Words || Erin Christie
Coming off the back of ten years at a highly conservative Christian college, I am no stranger to discussions about marriage. At 15, I sat in a ‘Christianity in Action’ class focused on abstinence, where it was explained to us that the likelihood of our impending divorces would only increase if we did the dreaded deed prior to the exchange of rings. At the time, the divorce rate in Australia was around 50%, so my super smart pastor/teacher counted 21 of us individually and told us that 10.5 of us would be getting divorced. I decided to one-up this bastard and his totally sound and logical statement by silently committing myself to never marrying. Take that, Steve.
However, deciding at 15 to remain unmarried for life has its downsides. For one, I was 15 and standing up to authority the only way I knew how – with my powerful inner dialogue. I definitely did not account that I might, at some point, change my mind. Secondly, there’s some stuff surrounding marriage that does look a little bit fun. The decision to sign your life and surname away can always be improved with a rowdy, drunken night out with your best friends and a couple of strippers, right? And if I could do it without signing my life and surname away, well that just sounded absolutely fucking paramount. When James, my much beloved EIC, threw down the gauntlet: for our women’s issue challenge, throw a fake Hens Night and see what happens, I was right there to pick it up. However, the night itself seemed to magically split itself up into a series of miniature challenges that I really, really, really was not all that prepared for.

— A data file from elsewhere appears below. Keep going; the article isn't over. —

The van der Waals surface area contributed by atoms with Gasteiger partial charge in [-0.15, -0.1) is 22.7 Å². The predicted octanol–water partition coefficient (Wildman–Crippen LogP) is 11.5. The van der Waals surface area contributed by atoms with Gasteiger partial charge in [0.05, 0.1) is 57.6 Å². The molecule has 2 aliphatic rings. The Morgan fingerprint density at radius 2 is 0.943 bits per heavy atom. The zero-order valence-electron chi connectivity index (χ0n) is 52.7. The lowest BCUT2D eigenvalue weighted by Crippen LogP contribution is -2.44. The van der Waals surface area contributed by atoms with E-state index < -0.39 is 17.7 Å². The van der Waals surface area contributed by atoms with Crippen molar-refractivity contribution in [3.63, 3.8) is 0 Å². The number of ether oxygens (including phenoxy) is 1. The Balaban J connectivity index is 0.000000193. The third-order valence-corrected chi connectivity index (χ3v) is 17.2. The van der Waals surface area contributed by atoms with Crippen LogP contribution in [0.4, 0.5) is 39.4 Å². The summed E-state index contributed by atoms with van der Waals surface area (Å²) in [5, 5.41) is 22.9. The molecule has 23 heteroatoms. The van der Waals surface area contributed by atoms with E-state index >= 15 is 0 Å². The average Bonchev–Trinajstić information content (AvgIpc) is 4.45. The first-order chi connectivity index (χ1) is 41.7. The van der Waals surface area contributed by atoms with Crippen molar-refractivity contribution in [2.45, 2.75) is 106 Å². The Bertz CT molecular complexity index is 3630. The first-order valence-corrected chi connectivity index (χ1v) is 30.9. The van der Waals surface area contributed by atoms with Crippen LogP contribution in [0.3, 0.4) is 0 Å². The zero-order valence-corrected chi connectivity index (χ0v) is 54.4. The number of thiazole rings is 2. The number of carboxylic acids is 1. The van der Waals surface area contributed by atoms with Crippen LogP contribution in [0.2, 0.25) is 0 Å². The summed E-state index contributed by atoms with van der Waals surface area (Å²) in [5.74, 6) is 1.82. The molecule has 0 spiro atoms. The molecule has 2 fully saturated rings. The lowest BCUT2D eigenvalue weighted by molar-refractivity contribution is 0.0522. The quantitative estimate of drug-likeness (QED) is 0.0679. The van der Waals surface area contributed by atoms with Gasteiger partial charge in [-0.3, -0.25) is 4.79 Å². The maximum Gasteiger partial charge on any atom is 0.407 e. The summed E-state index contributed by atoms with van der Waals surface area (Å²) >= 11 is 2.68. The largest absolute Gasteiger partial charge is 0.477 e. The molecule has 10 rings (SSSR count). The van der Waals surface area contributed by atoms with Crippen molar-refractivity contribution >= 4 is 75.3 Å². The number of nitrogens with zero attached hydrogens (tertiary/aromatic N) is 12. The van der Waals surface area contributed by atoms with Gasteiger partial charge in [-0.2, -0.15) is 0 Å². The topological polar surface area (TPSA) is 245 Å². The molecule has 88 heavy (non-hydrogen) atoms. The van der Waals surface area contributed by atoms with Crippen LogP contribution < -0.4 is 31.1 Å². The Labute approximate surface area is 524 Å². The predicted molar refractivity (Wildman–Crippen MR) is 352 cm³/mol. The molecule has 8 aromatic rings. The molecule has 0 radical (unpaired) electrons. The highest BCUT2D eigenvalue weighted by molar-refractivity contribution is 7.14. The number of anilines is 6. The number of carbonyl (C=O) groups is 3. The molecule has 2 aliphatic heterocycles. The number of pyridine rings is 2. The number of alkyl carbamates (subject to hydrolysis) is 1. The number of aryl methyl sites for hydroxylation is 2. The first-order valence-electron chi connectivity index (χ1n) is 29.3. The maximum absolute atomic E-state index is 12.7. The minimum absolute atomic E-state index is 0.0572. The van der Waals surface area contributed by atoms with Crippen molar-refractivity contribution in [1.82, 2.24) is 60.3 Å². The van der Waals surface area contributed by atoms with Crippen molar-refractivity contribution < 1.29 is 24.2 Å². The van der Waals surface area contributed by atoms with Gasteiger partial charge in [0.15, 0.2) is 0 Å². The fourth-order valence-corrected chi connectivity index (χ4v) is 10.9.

I’m not particularly wild, meaning that when I woke up with a seriously debilitating cold the morning of the chosen Hens Date, I decided to pile my fake bridesmaids into my little, barely functional Mazda and zoom zoom them into the city. We were all adorned with a sash: I had bride to be, three of them claimed ‘bridesmaid’, and one lucky lady was awarded ‘Maid of Honour’ by a bridesmaid, who decided she could hand over the most important role, seeing as it wasn’t ‘the real thing’. To complete the dream hen’s night aesthetic – I am wearing a tiara, made up of the letters ‘Bride to Be’ in diamontes.